When a loved one dies by suicide, family members and friends are left grief-stricken, bewildered, and often guilt-ridden. They struggle to make sense of an unexpected and often violent death. The stark reality of suicide is a painful truth that affects countless families. The statistics are staggering: in 2022, more Americans — 49,449 people — died from suicide in the United States than in any other year on record.
Surviving Family Members Are Often Isolated
As gut-wrenching as it is to say goodbye to a life interrupted too soon, families who lose someone to suicide might not receive the same care and compassion in their grief. Stigma and shame can isolate surviving family members. And many religions officially condemn the act as a sin. Feeling ignored by others in your faith can feel like an unforgivable betrayal for those left behind.
Those on the outer edges of the tragedy – relatives, friends, work buddies – often don’t know what to say or how to act. They avoid contact or keep their communication as generic and brief as possible. Because they don’t know what to say, sadly, they don’t say anything at all. As a result, surviving families become isolated, which an experienced bereavement counselor says is precisely what they don’t need.
Mary Beth Lamey is a licensed clinical social worker and bereavement counselor for Thompson Funeral Homes in Columbia, South Carolina. She’s worked with grieving families for over 20 years and says that families who lose loved ones unexpectedly require more attention, not less:
“It becomes a real challenge for families that lost a loved one from suicide, homicide, or violence. There can be a stigma attached to it, and even the folks that care for them and want to support them have no idea what to say or do.”
Mary Beth adds: “Instead of silence, which can increase that sense of separation, people need to step past their discomfort and reach out anyway. There are no magic words. But simply being with someone is much better than not acknowledging them.”
Download our 5 Things to Say (and Not Say): A practical guide to support families who have lost a loved one to suicide
Dealing with Guilt, Remorse, and Powerlessness
In a recent year, suicide was the second leading cause of death for Americans ages 10 to 14 and 25 to 34. Intentional self-harm was the third leading cause of death for ages 15 to 24 and the fourth leading cause of death for ages 35 to 44. The Centers for Disease Control and Prevention consider suicide a significant public health concern.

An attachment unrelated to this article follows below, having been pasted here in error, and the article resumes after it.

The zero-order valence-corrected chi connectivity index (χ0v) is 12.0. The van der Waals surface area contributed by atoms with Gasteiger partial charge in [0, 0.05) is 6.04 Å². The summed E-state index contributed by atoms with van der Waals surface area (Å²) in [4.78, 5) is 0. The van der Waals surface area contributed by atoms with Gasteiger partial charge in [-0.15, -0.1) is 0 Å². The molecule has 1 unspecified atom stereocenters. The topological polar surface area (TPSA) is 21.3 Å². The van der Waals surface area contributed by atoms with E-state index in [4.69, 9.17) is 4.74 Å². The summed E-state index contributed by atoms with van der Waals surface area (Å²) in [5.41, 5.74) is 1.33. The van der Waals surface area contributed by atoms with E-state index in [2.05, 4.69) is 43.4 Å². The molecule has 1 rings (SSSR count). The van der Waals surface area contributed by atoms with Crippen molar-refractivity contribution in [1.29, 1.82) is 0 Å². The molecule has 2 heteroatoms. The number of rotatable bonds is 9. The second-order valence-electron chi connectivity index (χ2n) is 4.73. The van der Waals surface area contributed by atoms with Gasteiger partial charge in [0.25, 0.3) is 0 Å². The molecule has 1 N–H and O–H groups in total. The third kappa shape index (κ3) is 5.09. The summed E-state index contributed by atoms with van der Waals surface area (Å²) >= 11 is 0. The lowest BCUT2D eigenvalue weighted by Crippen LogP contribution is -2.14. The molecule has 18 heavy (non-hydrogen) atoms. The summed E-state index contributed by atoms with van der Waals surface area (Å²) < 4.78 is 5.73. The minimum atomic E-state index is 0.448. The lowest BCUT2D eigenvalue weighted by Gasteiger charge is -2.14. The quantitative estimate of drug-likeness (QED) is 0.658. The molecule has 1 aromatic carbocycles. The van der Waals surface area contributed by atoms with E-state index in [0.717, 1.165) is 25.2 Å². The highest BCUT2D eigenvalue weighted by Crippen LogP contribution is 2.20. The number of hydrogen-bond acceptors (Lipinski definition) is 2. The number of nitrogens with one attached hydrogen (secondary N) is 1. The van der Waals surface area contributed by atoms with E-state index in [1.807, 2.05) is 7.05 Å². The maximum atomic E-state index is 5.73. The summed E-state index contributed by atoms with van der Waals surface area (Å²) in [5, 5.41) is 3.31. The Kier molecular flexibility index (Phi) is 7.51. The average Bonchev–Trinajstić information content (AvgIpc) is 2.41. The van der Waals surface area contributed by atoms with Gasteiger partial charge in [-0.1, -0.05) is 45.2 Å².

For every life lost to suicide, parents, children, siblings, cousins, and friends grieve their absence. They feel a tremendous amount of guilt, remorse, and powerlessness, along with their grief. Mary Beth explains: “When anyone dies, whether it is from a long battle with cancer or from suicide or other unexpected death, we think, Should I have called the doctor earlier? Should I’ve done this? Should I have done that? Those are normal grief responses. Families who have experienced a loss due to suicide, homicide, or violence oftentimes will need a little bit extra attention and care.”
It’s Not Your Fault
When coping with such a painful loss, it’s natural to look for someone to blame—ourselves, our loved ones, others, or even a higher power. But it’s crucial to separate responsibility from blame. The blame lies solely with the pain, grief, depression, addiction, or other mental health issues your loved one was battling, which led them to make this devastating decision.
Cheryl Stevenson, MA, LPC, has plenty of experience with patients dealing with the aftermath of a suicide and other unexpected or violent deaths. The lead counselor and owner of Chronos Care Counseling since 2003, Cheryl says family members grapple with guilt: “It can be the guilt that they were not there to help the person. They weren’t there to protect the person. And then the other side to guilt is feeling that they didn’t do something right.”
Recognizing that anyone can miss the warning signs, even mental health professionals, is essential. People contemplating suicide don’t always exhibit apparent signs of distress or hopelessness. In fact, many may display a sudden calmness after deciding to end their life. We must acknowledge that we can never truly understand what someone else is going through in their mind. No one can foresee what lies ahead.
Warning: Individuals bereaved by suicide may have an elevated risk of contemplating or considering self-harm. This doesn’t necessarily mean you will act on those feelings. If such emotions persist or become more pronounced, please share them with someone you trust and consult a mental health expert.